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Submarine Slope Stability: Advances in Modelling the Anatomy of Carbonate Slope Systems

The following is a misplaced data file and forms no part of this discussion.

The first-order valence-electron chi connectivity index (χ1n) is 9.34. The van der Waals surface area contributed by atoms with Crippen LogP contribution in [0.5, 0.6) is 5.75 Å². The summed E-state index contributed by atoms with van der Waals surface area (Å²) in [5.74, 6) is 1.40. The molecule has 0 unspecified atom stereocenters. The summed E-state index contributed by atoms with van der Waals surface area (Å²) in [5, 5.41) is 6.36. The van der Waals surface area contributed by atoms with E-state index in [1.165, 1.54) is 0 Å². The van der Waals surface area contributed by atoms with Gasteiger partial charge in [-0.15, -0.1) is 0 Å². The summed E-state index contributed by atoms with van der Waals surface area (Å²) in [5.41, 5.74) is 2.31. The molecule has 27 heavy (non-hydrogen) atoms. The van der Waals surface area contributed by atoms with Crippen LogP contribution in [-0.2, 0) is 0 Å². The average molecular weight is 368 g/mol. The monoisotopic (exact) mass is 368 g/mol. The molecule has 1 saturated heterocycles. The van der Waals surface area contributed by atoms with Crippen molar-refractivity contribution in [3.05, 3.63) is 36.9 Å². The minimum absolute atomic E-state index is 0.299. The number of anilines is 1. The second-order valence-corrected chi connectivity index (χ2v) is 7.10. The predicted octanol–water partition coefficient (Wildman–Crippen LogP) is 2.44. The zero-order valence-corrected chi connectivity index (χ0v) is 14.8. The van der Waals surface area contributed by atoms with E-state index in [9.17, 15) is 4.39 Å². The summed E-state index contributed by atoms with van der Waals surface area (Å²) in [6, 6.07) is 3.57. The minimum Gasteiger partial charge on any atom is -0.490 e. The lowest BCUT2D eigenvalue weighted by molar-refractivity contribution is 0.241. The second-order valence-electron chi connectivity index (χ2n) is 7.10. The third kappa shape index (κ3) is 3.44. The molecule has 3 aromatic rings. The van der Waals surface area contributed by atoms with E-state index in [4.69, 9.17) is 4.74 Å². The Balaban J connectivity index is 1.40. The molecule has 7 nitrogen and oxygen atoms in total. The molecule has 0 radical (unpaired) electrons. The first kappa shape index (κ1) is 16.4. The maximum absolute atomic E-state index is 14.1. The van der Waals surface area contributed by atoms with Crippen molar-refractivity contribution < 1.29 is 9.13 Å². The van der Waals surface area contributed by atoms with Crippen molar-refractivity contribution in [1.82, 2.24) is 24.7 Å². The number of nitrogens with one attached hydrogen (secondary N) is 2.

Slopes systems are important in controlling the progradation, aggradation and retrogradation of carbonate platforms, and can also have considerable reservoir potential. There is increasing evidence that in many slope systems failure has produced volumetrically significant geobodies of reworked material, which can extend tens of km into the adjacent basins. However, forward models of slope systems currently rely on diffusive processes to redistribute sediments, with slope geometry controlled by sediment texture, and cannot simulate failure of margins and slopes. Where accumulation of debris on the slope is considered, it requires external specification of key properties, such as the fraction of reef within the breccias. Here we present a novel numerical approach to prediction of the 3D distribution and magnitude of slope failure which is both physically-based and sufficiently computationally efficient to allow incorporation into the forward models of carbonate platform evolution. Engineering geologists have a long tradition of modelling the stability of heterogeneous slope systems, but prediction of failure requires exhaustive iterative analysis, limiting its applicability to 2D. To extend analysis to 3D slopes and predict the failed volume, we have developed a novel method using multiple trial slip circles that start instead from points on the surface of the slope. The basis for this novel approach is the integration of recent improvements in theoretical understanding of plasticity, with empirical observations relating the area and volume of failures. In plasticity theory, an upper and a lower bound for failure surfaces (those with the lowest factor of safety) is established and this can now be applied to any section of the slope and the corresponding volume of the failure for these bounds ascertained. Analysis using a 2D limit equilibrium model of many different slopes has shown that the most likely failure surface has always been between these bounds. This allows application of the analysis in 3D, using the distribution of precursor properties – such as pore water pressures, sediment density, and shear strength – which are already simulated at high vertical resolution within the forward sediment model CARB3D+. In addition to incorporation of slope failure generate more meaningful predictions of carbonate platform evolution and slope facies distribution, this methodology also has a broader application to 3D slope stability modelling.